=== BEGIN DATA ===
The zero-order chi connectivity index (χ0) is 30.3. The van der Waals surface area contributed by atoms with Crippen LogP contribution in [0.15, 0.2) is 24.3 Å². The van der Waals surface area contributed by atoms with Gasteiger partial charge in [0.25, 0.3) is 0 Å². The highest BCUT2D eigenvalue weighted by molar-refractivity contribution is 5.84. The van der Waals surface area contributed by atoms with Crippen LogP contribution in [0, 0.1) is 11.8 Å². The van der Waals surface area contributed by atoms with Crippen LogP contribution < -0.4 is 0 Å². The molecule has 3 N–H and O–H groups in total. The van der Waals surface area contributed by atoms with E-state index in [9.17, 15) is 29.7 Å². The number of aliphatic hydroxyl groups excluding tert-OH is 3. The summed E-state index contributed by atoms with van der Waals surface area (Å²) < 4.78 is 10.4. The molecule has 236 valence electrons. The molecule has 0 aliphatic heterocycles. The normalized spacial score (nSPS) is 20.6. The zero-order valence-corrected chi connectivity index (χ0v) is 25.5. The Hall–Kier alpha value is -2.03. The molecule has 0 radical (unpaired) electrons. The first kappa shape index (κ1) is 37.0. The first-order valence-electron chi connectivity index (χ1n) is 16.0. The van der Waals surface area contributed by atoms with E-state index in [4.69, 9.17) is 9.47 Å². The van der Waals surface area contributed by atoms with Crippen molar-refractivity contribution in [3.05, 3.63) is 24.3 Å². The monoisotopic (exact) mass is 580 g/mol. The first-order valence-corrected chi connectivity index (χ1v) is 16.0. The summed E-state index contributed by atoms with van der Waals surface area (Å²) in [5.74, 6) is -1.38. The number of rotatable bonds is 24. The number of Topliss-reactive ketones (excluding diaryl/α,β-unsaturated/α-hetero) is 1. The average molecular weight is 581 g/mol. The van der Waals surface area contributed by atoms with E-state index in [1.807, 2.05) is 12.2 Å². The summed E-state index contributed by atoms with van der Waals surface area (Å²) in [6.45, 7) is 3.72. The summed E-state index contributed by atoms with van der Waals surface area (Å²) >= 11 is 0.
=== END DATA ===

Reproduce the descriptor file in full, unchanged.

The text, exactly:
The zero-order chi connectivity index (χ0) is 30.3. The van der Waals surface area contributed by atoms with Crippen LogP contribution in [0.15, 0.2) is 24.3 Å². The van der Waals surface area contributed by atoms with Gasteiger partial charge in [0.25, 0.3) is 0 Å². The highest BCUT2D eigenvalue weighted by molar-refractivity contribution is 5.84. The van der Waals surface area contributed by atoms with Crippen LogP contribution in [0, 0.1) is 11.8 Å². The van der Waals surface area contributed by atoms with Crippen LogP contribution < -0.4 is 0 Å². The molecule has 3 N–H and O–H groups in total. The van der Waals surface area contributed by atoms with E-state index in [9.17, 15) is 29.7 Å². The number of aliphatic hydroxyl groups excluding tert-OH is 3. The summed E-state index contributed by atoms with van der Waals surface area (Å²) < 4.78 is 10.4. The molecule has 236 valence electrons. The molecule has 0 aliphatic heterocycles. The normalized spacial score (nSPS) is 20.6. The zero-order valence-corrected chi connectivity index (χ0v) is 25.5. The Hall–Kier alpha value is -2.03. The molecule has 0 radical (unpaired) electrons. The first kappa shape index (κ1) is 37.0. The first-order valence-electron chi connectivity index (χ1n) is 16.0. The van der Waals surface area contributed by atoms with E-state index in [4.69, 9.17) is 9.47 Å². The van der Waals surface area contributed by atoms with Crippen molar-refractivity contribution in [3.05, 3.63) is 24.3 Å². The monoisotopic (exact) mass is 580 g/mol. The first-order valence-corrected chi connectivity index (χ1v) is 16.0. The summed E-state index contributed by atoms with van der Waals surface area (Å²) in [5.74, 6) is -1.38. The number of rotatable bonds is 24. The number of Topliss-reactive ketones (excluding diaryl/α,β-unsaturated/α-hetero) is 1. The average molecular weight is 581 g/mol. The van der Waals surface area contributed by atoms with E-state index in [1.807, 2.05) is 12.2 Å². The summed E-state index contributed by atoms with van der Waals surface area (Å²) in [6.45, 7) is 3.72. The summed E-state index contributed by atoms with van der Waals surface area (Å²) >= 11 is 0.